The St. Louis Dispatch reports several major highways have been shut down throughout Missouri. Untreated sewage from a nearby treatment plant was also spotted flowing into the Meramec River. On the other side of the Mississippi, in Illinois, inmates at a state prison were also transferred.
As of Wednesday, federal officials were continuing to monitor 19 levees in the region.
On Christmas Day, in a bitter reminder that, unlike stores and offices, gun violence in America doesn't stop during the holidays, 27 people were killed and 63 others were injured by firearms, according to the Gun Violence Archive.
As the Washington Post's Christopher Ingraham notes, as many people were killed by firearms in the United States on Christmas day this year as in all of Austria, New Zealand, Norway, Slovenia, Estonia, Bermuda, Hong Kong and Iceland combined, in one year. That's 27 people out of nearly 29 million people in a given year, compared to 27 people out of a possible 320 million in one day. Granted, no one was killed from guns in Bermuda, Hong Kong, or Iceland at all, and the fatalities and injuries on Christmas Day in the United States are actually fewer than on a typical day this year. But the comparison is a stark reminder that gun violence in America is a unique health crisis.
Two weeks before leaving office, the outgoing governor of Kentucky, Democrat Steve Beshear, set up an application process to restore voting rights to the state's ex-felons. Kentucky is one of three states today that permanently disenfranchise everyone with a felony conviction unless the governor expressly restores the right to vote, a system that disproportionately affects African Americans. The most recent data shows that 5.5 percent of Kentucky's voting-age population is disenfranchised due to a past conviction—but for African Americans, the number is 16.7 percent.
Beshear's announcement was expected to give 140,000 disenfranchised ex-felons in Kentucky the right to vote. But only a small number of them were able to take advantage of the new system before Beshear's successor, Republican Matt Bevin, undid it.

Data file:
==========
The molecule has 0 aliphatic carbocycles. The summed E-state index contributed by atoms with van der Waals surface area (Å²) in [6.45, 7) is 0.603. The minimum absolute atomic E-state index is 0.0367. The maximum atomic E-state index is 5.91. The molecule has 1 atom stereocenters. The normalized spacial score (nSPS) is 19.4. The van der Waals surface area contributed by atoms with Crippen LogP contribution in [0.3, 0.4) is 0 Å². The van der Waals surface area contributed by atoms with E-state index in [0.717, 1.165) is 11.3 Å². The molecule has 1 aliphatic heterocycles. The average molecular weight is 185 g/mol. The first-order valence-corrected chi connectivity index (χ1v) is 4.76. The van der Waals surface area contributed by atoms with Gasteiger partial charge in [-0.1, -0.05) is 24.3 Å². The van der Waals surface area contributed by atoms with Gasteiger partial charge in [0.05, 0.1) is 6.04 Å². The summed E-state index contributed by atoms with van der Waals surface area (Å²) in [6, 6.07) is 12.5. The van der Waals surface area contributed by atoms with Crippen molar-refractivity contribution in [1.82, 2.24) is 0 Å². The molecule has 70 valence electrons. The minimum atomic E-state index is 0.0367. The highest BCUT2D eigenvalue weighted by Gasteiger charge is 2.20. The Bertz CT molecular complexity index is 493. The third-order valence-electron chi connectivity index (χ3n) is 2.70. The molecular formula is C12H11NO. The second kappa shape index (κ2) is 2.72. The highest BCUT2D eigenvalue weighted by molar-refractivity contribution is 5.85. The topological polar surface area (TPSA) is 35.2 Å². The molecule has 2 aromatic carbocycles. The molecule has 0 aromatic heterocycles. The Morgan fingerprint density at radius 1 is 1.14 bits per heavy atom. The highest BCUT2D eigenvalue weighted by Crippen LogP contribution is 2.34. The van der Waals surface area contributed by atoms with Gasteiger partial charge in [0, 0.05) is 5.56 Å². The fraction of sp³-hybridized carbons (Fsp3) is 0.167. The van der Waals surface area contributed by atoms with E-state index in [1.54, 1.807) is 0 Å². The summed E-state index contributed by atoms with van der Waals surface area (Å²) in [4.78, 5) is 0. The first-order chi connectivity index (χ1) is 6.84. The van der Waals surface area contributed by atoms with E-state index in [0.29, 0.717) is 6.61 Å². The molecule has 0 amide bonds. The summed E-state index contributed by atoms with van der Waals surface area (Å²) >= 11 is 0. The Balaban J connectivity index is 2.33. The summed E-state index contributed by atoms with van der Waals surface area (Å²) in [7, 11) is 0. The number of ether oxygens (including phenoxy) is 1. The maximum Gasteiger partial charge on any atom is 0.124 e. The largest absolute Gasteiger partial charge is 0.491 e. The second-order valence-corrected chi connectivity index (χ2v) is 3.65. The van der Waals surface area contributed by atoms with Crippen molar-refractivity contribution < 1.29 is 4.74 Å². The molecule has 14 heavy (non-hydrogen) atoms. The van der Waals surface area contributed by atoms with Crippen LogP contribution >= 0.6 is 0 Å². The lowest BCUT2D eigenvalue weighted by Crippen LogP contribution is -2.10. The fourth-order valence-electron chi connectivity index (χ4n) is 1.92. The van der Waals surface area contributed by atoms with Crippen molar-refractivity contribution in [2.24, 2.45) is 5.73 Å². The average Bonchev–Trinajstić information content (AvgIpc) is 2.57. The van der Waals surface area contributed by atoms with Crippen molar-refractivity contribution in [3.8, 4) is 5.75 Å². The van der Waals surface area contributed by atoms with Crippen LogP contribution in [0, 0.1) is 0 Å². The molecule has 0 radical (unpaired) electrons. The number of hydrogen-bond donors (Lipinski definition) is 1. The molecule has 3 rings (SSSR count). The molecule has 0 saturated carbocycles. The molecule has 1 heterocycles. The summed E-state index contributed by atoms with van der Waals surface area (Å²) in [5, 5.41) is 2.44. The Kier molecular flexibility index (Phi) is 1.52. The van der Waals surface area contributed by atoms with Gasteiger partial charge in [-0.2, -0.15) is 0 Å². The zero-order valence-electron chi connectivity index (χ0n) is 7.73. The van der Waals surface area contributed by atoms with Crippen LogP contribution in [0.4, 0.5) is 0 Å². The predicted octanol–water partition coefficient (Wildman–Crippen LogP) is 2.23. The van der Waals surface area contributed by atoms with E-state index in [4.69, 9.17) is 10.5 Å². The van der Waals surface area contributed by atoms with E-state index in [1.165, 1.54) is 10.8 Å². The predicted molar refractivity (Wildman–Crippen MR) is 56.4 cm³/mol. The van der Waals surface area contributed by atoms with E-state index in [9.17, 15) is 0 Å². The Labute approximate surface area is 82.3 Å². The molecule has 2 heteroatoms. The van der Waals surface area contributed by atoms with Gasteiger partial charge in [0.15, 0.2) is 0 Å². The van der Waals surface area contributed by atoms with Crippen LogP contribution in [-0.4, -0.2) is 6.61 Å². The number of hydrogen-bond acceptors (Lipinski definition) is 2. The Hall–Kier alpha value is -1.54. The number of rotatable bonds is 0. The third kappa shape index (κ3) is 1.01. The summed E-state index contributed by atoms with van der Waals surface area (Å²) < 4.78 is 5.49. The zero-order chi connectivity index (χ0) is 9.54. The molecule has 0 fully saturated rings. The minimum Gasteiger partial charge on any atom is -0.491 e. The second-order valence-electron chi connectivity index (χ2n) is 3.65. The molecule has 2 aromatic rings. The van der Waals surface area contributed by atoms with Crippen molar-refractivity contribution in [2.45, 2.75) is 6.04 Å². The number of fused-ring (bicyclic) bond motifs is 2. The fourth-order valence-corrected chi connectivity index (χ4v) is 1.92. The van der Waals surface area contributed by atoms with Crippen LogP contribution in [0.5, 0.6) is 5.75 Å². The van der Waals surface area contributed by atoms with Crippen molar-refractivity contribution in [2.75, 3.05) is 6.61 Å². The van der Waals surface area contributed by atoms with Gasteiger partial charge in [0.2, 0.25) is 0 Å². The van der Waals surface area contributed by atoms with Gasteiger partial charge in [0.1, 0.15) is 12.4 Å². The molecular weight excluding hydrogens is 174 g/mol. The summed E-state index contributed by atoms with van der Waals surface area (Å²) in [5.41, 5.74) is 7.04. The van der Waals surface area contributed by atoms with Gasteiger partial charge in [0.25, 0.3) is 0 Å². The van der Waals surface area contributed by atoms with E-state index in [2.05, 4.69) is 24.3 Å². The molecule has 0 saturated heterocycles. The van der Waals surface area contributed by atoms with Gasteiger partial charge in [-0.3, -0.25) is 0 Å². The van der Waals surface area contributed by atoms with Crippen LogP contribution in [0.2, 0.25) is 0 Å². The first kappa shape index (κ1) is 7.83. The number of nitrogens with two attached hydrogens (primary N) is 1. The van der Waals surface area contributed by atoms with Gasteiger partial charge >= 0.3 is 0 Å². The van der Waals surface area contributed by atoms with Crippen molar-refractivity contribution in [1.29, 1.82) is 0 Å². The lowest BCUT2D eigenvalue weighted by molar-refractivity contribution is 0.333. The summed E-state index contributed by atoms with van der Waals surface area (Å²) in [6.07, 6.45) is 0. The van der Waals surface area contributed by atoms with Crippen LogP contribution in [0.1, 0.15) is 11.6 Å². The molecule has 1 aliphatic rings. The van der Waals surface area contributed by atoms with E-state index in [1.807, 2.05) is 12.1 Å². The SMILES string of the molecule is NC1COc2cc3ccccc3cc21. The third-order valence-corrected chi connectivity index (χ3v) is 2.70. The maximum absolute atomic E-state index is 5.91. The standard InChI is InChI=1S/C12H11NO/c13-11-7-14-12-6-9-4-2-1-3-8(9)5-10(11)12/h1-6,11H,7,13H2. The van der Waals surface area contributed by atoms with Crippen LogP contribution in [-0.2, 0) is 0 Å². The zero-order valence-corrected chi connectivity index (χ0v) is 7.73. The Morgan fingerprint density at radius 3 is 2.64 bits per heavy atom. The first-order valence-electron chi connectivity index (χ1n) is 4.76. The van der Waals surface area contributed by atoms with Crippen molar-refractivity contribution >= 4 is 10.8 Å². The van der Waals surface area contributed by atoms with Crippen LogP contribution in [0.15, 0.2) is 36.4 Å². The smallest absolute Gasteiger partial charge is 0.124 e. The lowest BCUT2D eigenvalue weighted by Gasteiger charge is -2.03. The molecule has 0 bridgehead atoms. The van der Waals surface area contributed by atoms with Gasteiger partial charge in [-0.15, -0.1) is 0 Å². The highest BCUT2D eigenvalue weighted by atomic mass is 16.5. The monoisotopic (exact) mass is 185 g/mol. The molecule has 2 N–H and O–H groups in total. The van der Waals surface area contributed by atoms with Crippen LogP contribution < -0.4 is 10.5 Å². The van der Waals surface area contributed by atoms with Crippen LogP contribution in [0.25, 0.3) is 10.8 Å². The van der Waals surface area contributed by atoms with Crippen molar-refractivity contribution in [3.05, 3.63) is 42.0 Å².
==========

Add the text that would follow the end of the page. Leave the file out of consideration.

Last week, just before Christmas, the governor issued a series of executive orders scrapping the work of his predecessor, including the restoration of ex-felon voting rights. Bevin's stated reason for undoing the executive order was that the former governor did not have the authority to change the rules. "While I have been a vocal supporter of the restoration of rights, for example, it is an issue that must be addressed through the legislature and by the will of the people," said Bevin, a tea party favorite. That's an unusual interpretation of the state constitution, which gives the executive sole power to restore voting rights without any restrictions on how it is done.
The Bevin administration is not shy about claiming executive authority on other matters. On the same day that he ended Beshear's streamlined process for restoring ex-felons' rights, he also ended the requirement that marriage licenses bear the name of the presiding county clerk—a concession to Kim Davis, the Kentucky county clerk who refused to sign marriage licenses for same-sex couples.
"The requirement that the county clerk’s name appear on marriage licenses is prescribed by Kentucky law and is not subject to unilateral change by the governor," William Sharp, a lawyer at the American Civil Liberties Union of Kentucky, said last week in response to Bevin's order. "Today, however, a new administration claims to have that authority."
Top players from the National Basketball Association have partnered with Everytown for Gun Safety in a new 30-second advertisement urging an end to gun violence in the United States. The New York Times reported that the collaboration is the brainchild of Spike Lee, who first broached the idea to ESPN president John Skipper, who then connected the director with NBA commissioner Adam Silver.
In the video, stars like Steph Curry and Carmelo Anthony are featured along with gun violence survivors and victims' families to discuss how the issue has affected them personally.
"I heard about a shooting involving a three-year-old girl over the summer," Curry says in the clip. "My daughter is that age."
"We know far too many people who have been caught up in gun violence in this country," NBA president of social responsibility Kathleen Behrens told the Times. "And we can do something about it."
The NBA's entry into the gun debate is especially noteworthy given that pro sports leagues tend to avoid weighing in on controversial or political debates. It also comes at the end of another year that witnessed several high-profile mass shootings, including the Charleston rampage inside a historic black church in June and the San Bernardino shooting earlier this month.